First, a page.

I hope to be reincarnated as a restaurant reviewer’s plus one.
They get to eat all the food, and don’t have to do any work. No aide memoires have to be made while they vacantly shovel in the grub.
I do have a job description though, if you should ever want to be the pilot fish to my whale.
People who want the steak every time. Not happening. Those who don’t like coriander, meat on the bone (like my taxi driver on the way to this Eastern Mediterranean restaurant), cinnamon, fish with eyes on (“they’re looking at me!”), all banned.
Those who say, “I’m not that hungry, I’ll just have a starter”, blackballed.
And I’ve reserved additional ire for those who offer no comment apart from “nice”. Thanks for the input.
I have a couple of biddable eating pals, and they are worth their weight (which is quite significant, thanks to me) in Perigord truffle.
Not so much my usual Glasgow plus one. I turned up at this place, from the people behind Chakoo Bombay Kitchen and Topolabamba, and not only did he bring his family along without telling me, he’d also turned up early to decide on most of what we were ordering.
I assembled my face into a socially appropriate expression and perused the huge menu.
Under pressure, my eyes settled on the Kebabs and Gyros sections.
Nope, only available until 4pm. Cocktail? No, they don’t have the appropriate licence, but for some reason I can have a glass of medicinal pinot grigio (£3.05).
The mezze comes as it’s ready.
My dining partners had ordered the prousos miza (£6.95) – a messy assemblage of “black swine salami”, Serrano ham tissues, a triangle of feta, a handful of kalamata olives, “roasted red peppers” (AWOL) and Turkish bread.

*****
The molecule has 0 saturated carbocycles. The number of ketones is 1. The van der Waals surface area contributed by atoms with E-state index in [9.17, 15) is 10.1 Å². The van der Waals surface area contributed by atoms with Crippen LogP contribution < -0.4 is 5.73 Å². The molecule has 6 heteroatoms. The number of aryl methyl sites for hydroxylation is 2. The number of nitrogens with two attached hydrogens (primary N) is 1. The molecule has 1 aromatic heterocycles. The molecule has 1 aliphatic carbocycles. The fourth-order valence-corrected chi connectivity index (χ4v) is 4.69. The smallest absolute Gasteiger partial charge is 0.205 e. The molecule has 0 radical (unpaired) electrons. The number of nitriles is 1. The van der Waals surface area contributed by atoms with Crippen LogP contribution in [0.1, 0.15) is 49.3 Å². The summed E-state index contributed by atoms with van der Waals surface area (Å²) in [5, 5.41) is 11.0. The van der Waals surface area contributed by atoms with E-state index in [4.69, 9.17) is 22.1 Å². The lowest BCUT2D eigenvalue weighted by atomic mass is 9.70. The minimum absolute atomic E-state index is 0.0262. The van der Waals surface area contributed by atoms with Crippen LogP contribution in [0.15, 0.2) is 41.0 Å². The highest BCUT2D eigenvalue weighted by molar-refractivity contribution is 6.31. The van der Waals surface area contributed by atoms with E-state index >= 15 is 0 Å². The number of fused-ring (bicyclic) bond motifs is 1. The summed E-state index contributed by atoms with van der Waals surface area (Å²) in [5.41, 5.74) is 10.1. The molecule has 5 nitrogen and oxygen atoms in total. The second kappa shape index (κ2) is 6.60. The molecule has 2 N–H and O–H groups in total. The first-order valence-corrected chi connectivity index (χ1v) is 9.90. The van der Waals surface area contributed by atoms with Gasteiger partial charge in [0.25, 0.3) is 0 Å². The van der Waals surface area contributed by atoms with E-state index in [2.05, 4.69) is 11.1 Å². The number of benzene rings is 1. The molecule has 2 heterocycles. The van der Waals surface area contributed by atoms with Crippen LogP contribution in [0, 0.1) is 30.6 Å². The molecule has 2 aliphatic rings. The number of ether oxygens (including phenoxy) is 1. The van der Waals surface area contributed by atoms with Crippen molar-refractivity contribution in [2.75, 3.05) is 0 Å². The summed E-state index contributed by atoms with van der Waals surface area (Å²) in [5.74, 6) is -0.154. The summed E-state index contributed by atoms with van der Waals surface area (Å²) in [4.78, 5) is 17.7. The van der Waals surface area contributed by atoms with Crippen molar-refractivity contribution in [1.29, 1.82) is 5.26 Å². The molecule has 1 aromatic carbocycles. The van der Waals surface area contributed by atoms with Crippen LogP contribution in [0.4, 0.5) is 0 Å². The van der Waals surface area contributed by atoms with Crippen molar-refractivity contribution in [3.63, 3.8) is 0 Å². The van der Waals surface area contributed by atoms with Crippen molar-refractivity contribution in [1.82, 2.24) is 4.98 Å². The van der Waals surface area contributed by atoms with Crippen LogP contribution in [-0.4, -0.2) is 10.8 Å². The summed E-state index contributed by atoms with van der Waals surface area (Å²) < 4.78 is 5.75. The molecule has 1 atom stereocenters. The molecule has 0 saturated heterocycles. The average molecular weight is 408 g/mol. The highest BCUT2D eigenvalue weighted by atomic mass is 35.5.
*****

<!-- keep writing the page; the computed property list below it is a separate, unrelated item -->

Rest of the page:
All a bit forgettable, especially the dry bread slabs, and it seemed unnecessary for them to have doused the lot in a sweet balsamic-y jus.
We continued in a MOR vein.
For once, I would like to be wooed by a falafel (£5.95), but this pair of mud brown pucks were flavourless and dry, along with their pot of single note “hot schug sauce”, which looked like a ready-made pakora dip.
Although they were extremely oily, I suppose the feta saganaki (£5.95) were OK. There was plenty of tangy cheese in those papery filo swaddled pastries, with a gloopy “chilli honey” sauce painted across the top.
Perhaps because of bad parenting, the Cretan kalamarakia (£6.95), billed as “crispy baby calamari”, were no longer infants.
These were fully grown uniform rings, all in a cardboard-hued standard crumb and served with aioli on the side. Ah, young cephalopods grow up so quickly these days, I blame social media, specifically Surfchat.
The monkfish massaman (£8.95) wasn’t bad, with a buff-coloured salty and coconutty sauce, but some of the fish chunks were a little underdone in their wibbly-wobbly kernels.
Sadly, I wasn’t even a fan of the pide – “a Turkish middle eastern pizza”.
As one of two things that I actually choose myself, I went for the Marrakech version (£7.95), which was varnished with an oddly sweet sauce, then cool toppings of non-spicy Merguez sausage and a crumb-like goat’s cheese. Strangely bland and cake-y.
I would have consoled myself with the Greek skinny fries with oregano and sea salt (£1.95), but all that came were naked frites.
The lenten chocolate brownie (£5.95) was nice enough, in that it tasted like a perfectly ordinary slice of chocolate cake, but I couldn’t detect any nuttiness from the traditional tahini ingredient.
There wasn’t any of the purported orange blossom with the knafeh baked cheesecake (£5.95) either, though it was fine, with a syrup pastry base and a standard smooth creamy topping.
I grumble, even though the Robins to my Batman seemed to think it was all “nice”.
In that case, it seems a vacancy has just come up for a restaurant reviewer’s plus one.
71-73 St Vincent Street, Glasgow
(0141-221 0202, mezzidakia.com)